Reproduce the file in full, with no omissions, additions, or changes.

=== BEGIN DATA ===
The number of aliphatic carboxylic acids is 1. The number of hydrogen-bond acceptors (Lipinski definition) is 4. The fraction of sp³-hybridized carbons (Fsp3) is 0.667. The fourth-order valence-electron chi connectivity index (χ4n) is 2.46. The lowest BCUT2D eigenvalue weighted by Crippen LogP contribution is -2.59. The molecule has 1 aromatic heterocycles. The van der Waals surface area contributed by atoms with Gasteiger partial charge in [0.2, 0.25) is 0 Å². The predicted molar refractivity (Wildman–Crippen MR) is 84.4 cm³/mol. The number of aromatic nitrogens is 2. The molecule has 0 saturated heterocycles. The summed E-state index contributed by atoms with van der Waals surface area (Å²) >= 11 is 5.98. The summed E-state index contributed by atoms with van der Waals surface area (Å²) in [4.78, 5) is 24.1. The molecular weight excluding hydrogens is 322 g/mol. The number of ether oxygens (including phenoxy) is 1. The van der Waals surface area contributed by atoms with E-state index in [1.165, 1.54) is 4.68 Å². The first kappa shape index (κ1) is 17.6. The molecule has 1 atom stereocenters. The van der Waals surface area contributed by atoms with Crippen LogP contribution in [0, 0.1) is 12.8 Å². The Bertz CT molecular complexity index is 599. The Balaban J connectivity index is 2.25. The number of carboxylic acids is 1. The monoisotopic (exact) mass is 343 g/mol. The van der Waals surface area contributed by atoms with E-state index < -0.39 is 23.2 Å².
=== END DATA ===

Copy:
The number of aliphatic carboxylic acids is 1. The number of hydrogen-bond acceptors (Lipinski definition) is 4. The fraction of sp³-hybridized carbons (Fsp3) is 0.667. The fourth-order valence-electron chi connectivity index (χ4n) is 2.46. The lowest BCUT2D eigenvalue weighted by Crippen LogP contribution is -2.59. The molecule has 1 aromatic heterocycles. The van der Waals surface area contributed by atoms with Gasteiger partial charge in [0.2, 0.25) is 0 Å². The predicted molar refractivity (Wildman–Crippen MR) is 84.4 cm³/mol. The number of aromatic nitrogens is 2. The molecule has 0 saturated heterocycles. The summed E-state index contributed by atoms with van der Waals surface area (Å²) >= 11 is 5.98. The summed E-state index contributed by atoms with van der Waals surface area (Å²) in [4.78, 5) is 24.1. The molecular weight excluding hydrogens is 322 g/mol. The number of ether oxygens (including phenoxy) is 1. The van der Waals surface area contributed by atoms with E-state index in [1.165, 1.54) is 4.68 Å². The first kappa shape index (κ1) is 17.6. The molecule has 1 atom stereocenters. The van der Waals surface area contributed by atoms with Crippen LogP contribution in [0, 0.1) is 12.8 Å². The Bertz CT molecular complexity index is 599. The Balaban J connectivity index is 2.25. The number of carboxylic acids is 1. The monoisotopic (exact) mass is 343 g/mol. The van der Waals surface area contributed by atoms with E-state index < -0.39 is 23.2 Å².